I would like to introduce you to Robert Dee.
Please do take a moment to visit his website.
Mr Dee is a professional tennis player and, as such, one would expect his website to list his trophies.
But the trophies on Mr Dee's website are not from international tennis tournaments.
Instead, they are the apologies of newspapers in response to threatened libel claims.
In case this list disappears, I set it out below in full:
The BBC Apology
The BBC Damages
The Daily Mail Apology
The Sun Apology
Daily Star Apology
The Mirror Apology
The Independent Apology
Daily Express Apology
Washington Post Apology
Evening Standard Apology
Int Herald Tribune Apology
Fox Sports Apology
The Guardian Apology
Birmingham Mail Apology
Northern Echo Apology
NBC Sport Apology
Yahoo Sport Apology
Mail on Sunday Apology
AOL Sports Apology
The Scotsman Apology
The Boston Globe Apology
ESPN Tennis Apology
STV Scotland Apology
Daily Record Apology
Yahoo Canada Apology
CCS Sport Group Apology
Yahoo Asia Apology
DichMay Vietnam Apology
IFSC Online Dublin Apology
The Post Chronicle Apology
News Daily Apology
You must agree that they are a quite incredible collection.
But how was this haul achieved?
One can even imagine George Galloway and Uri Geller looking in awe at this fine young challenger for their defamation crowns.
These trophies of Mr Dee are, it would seem, due to him not being quite as bad a tennis player as the newspapers suggested that he was.
Usually the newspapers alleged (wrongly) that he was the worst professional tennis player.
(Of course, with a finite number of professional tennis players, someone must be the worst.)
Mr Dee took exception to these allegations and (presumably) backed with the threat of legal action, the newspapers offered an apology.
And Mr Dee actually did nothing wrong in seeking such redress because the state of English libel law meant he could do so.
Nor do I really blame the newspapers for giving these apologies.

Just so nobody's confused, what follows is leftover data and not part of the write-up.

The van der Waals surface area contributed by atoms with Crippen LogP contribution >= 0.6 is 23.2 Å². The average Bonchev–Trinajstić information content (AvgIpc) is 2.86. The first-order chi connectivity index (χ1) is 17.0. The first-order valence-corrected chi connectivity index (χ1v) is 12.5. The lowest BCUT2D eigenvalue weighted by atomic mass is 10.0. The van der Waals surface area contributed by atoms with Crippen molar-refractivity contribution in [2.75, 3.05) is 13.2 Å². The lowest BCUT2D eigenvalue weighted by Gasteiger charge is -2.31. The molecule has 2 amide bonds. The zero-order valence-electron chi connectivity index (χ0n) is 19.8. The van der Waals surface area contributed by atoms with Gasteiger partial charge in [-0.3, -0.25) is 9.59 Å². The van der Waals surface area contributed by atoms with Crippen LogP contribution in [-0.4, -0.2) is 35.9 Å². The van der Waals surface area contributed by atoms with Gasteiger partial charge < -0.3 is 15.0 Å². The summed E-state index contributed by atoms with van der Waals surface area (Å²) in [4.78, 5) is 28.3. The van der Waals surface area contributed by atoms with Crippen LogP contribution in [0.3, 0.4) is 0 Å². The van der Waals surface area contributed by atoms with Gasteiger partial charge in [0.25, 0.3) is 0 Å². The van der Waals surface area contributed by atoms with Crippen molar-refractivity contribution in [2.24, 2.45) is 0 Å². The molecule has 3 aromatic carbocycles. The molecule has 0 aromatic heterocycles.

Such a trivial issue is hardly worth using their scarce resources in fighting a libel battle.
So look again at that list of apologies: these trophies of Mr Dee.
This list is an index of just how bad English libel law has become.
And between this list of trophies at one extreme and the public health cases of Simon Singh, Peter Wilmshurst and Ben Goldacre at the other, there is the great mass of threatened and actual libel cases which distort on a daily basis the information to which the public have access.
Eventually Mr Dee went after one trophy too far.
The Daily Telegraph stood firm.
In a rather wonderful judgment, Mrs Justice Sharp had to determine whether the following statement was defamatory:
"A BRITON ranked as the worst professional tennis player in the world after 54 defeats in a row has won his first match.Robert Dee, 21, of Bexley, Kent, did not win a single match during his first three years on the circuit, touring at an estimated cost of £200,000.But his dismal run ended at the Reus tournament near Barcelona as he beat an unranked 17-year-old, Arzhang Derakshani, 6-4, 6-3. Dee, below, lost in the second round."
Do read the judgment in full. It is an exhilarating document.
Sadly, she had to conclude that such a statement was defamatory: that it could be the basis of a libel suit.
Such is the disgracefully low hurdle set by "defamatory meaning" in English libel law.
(English libel law has still not recovered from its dismal and discrediting low point of Berkoff v Burchill, where it was held that calling an actor "hideously ugly" was capable of being defamatory and so a libel suit could be maintained. Have a look at the Berkoff judgment to see how appalling the majority are and how sensible Millet LJ was in the minority.)
But having conceded that the passage was defamatory, Mrs Justice Sharp moved quickly to show that the meaning could be justified.
Mr Dee had indeed lost all those circuit matches: the other matches he had won were not those which were on the international circuit.
So Mr Dee lost his first properly competitive case in the great libel tournament.
Perhaps Messrs Galloway and Geller can rest easy.
And all credit to the Telegraph group for taking this on. No one would have cared had they just been another notch on Mr Dee's website.
For me, Mr Dee's case shows the ridiculous ease with which a libel case can be threatened.
What constitutes a defamatory statement is just so low, and a libel action can be brought without any proof of damage.
So, please do admire Mr Dee's list of trophies.
They tell us a great deal about the current substance and practice of English libel litigation.
And have a think about who, in far less trivial circumstances, will have taken advantage of the awful state of English libel law to limit what you can read and hear.
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